STUART, Fla., Jan. 15, 2015 (OneWeb PR) — WorldVu Satellites Limited, operating as OneWeb, Ltd, today announced plans to build, launch and operate a low-earth-orbit satellite constellation to help bring high-speed Internet and telephony to billions of people around the world. Qualcomm Incorporated and The Virgin Group have been announced as initial investors, with Qualcomm Executive Chairman Dr. Paul Jacobs and Virgin Group Founder Sir Richard Branson to join OneWeb founder Greg Wyler on the company’s board of directors. Financial terms of the deal have not been disclosed. OneWeb plans to bring in additional investors to fund construction, launch and operation of its system.

According to the International Telecommunications Union, as of the end of 2014, more than half the world’s population lacks Internet access. OneWeb, founded in 2012 under the name WorldVu, hopes to bring high-speed Internet and telephony to people living in underserved areas. The OneWeb satellite system introduces the first-ever telecom-class micro satellites. This projected fleet of 648 micro satellites is intended to provide low-latency, high-speed Internet access directly to small user terminals deployed around the world.

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Branson Announces Virgin Involvement in OneWeb Satellite Effort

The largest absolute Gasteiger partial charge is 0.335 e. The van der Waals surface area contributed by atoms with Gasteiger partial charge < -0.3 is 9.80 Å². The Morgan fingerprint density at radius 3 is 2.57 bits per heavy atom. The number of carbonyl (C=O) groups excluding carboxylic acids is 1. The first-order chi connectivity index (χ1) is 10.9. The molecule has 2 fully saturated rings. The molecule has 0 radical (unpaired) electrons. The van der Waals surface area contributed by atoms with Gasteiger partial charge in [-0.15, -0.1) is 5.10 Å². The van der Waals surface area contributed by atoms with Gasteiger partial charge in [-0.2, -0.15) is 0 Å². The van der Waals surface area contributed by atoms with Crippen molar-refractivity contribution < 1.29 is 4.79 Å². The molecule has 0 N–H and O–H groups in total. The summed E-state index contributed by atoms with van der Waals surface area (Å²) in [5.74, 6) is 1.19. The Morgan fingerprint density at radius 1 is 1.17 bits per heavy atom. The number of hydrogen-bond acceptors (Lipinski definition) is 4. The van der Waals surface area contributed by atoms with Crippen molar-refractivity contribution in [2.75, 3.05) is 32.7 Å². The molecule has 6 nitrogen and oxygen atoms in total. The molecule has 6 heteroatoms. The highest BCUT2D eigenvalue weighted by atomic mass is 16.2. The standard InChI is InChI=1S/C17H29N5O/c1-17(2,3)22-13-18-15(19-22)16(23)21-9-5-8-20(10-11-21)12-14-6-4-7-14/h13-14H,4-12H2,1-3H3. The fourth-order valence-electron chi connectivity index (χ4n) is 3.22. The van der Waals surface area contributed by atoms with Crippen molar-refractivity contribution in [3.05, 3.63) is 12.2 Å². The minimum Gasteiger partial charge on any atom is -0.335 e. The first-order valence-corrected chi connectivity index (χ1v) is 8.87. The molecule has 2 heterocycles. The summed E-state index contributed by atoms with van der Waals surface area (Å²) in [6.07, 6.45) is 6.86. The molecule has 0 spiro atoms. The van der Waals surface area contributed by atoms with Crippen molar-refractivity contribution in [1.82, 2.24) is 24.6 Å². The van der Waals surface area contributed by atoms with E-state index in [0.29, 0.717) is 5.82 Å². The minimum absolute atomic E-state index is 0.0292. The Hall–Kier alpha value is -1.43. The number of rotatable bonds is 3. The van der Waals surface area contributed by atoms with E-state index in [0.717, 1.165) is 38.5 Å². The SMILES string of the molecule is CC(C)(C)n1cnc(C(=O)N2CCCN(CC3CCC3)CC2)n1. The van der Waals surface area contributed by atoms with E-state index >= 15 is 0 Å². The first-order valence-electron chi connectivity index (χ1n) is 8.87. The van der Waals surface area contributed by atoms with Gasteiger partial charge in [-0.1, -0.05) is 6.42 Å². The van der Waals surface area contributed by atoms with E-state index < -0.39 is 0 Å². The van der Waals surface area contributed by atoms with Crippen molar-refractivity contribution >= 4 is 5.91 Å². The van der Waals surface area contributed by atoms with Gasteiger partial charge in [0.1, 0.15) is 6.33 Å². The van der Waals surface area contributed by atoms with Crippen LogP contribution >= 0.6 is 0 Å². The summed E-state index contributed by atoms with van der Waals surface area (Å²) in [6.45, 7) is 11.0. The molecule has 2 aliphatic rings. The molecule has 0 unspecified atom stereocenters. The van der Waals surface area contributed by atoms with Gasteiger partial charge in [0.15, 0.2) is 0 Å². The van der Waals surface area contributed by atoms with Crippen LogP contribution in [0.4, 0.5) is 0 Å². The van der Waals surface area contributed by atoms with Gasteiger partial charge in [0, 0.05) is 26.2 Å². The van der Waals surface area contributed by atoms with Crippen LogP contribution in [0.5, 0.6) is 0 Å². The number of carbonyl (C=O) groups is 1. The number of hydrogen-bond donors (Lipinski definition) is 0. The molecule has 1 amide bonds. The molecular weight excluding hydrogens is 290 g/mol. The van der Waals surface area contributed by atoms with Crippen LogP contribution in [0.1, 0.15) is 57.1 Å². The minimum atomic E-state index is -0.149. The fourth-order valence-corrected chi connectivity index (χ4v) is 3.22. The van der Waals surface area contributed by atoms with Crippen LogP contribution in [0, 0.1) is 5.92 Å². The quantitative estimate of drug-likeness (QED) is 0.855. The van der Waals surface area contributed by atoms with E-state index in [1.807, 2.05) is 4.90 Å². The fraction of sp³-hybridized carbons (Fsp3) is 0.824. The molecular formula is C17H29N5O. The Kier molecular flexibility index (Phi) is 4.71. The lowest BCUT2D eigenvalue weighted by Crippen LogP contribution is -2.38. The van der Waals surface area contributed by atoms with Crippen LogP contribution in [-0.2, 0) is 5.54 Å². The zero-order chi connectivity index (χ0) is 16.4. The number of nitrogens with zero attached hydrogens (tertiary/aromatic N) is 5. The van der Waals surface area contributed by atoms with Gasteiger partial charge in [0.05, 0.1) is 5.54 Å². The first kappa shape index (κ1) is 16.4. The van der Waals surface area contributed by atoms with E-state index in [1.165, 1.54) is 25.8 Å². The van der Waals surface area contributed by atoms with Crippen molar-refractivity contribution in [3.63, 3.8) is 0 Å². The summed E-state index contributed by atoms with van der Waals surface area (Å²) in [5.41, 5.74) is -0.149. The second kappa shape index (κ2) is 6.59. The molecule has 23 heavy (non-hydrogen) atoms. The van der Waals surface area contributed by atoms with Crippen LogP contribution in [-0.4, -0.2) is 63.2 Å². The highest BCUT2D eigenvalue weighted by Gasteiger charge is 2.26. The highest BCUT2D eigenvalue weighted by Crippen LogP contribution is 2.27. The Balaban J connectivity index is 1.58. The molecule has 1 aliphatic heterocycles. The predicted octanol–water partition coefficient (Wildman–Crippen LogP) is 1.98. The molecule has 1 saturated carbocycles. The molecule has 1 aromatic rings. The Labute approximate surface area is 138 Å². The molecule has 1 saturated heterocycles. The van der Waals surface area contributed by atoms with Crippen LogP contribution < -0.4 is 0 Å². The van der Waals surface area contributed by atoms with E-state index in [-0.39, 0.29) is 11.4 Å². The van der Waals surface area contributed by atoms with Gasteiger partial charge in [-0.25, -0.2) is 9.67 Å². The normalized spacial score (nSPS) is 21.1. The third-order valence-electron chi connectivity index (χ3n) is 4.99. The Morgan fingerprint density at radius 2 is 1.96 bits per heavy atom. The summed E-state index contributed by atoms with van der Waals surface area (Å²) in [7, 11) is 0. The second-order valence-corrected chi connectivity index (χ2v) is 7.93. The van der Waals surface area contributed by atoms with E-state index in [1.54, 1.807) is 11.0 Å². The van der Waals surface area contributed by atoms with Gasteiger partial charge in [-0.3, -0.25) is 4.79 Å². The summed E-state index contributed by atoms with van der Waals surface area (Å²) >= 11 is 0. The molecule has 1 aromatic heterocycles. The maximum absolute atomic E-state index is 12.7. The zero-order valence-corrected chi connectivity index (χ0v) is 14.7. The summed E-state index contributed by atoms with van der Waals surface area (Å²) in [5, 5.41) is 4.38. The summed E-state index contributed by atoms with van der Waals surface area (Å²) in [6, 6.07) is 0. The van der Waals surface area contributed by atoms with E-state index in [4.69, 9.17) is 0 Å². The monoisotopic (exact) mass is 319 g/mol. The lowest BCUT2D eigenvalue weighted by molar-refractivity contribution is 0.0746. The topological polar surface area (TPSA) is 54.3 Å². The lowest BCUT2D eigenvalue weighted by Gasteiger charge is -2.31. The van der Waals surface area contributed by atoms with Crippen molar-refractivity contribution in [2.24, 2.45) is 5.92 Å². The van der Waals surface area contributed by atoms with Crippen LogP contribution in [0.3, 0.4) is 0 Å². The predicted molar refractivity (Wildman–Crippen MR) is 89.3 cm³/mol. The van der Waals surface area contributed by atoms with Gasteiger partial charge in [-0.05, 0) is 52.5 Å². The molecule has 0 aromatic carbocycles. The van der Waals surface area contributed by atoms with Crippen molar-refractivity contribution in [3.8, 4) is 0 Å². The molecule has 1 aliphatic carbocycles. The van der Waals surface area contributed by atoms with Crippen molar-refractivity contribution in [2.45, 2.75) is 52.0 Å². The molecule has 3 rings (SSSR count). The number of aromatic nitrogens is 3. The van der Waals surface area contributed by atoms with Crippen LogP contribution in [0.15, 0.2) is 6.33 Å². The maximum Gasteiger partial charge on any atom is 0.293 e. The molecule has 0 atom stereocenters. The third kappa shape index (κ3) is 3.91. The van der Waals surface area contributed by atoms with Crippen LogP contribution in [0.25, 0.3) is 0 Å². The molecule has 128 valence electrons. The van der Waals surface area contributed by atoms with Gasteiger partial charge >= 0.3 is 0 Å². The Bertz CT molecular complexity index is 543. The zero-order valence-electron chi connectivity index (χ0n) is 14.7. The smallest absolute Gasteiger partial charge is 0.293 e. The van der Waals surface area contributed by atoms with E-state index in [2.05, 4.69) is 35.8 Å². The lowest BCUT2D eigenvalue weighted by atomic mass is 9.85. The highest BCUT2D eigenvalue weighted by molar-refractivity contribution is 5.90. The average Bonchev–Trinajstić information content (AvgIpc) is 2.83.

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Artist's conception of WhiteKnightTwo with LauncherOne (Credit: Virgin Galactic)

Artist’s conception of WhiteKnightTwo with LauncherOne (Credit: Virgin Galactic)

STUART, Fla., January 15, 2015 (Virgin Group PR) — Writing in his blog today, Sir Richard Branson announced plans to launch the world’s largest ever satellite constellation.

Delighted to share news of an incredibly exciting project that could transform the world: we are creating a new constellation of satellites to make high speed internet and telephony available to billions of people who don’t currently have access.

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Broadband Satellite Constellation Obtains Financing From Virgin Group, Qualcomm

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Greg Wyler

Greg Wyler

OneWeb Ltd., formerly known known as WorldVu Satellites Ltd., has received financing from Virgin Group and to launch a constellation of 650 satellites to provide global broadband coverage, according to media reports. Space News reports on the company led by Greg Wyler:

The OneWeb network is currently designed as some 650 125-kilogram satellites operating at 1,200 kilometers in altitude, each capable of delivering at least 8 gigabits per second of throughput to provide Internet access to homes and mobile platforms.

Based in Britain’s Channel Islands, OneWeb has begun work on user terminals whose antennas — combining mechanical steering and a phased-array antenna — would measure 36 centimeters by 16 centimeters. They would provide Internet access at 50 megabits per second.

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2014: The Year We Discovered Space is Hard (Part II)

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SpaceShipTwo disintegrates as its two tail booms fall away. (Credit: Kenneth Brown)

SpaceShipTwo disintegrates as its two tail booms fall away. (Credit: Kenneth Brown)

Second in a Series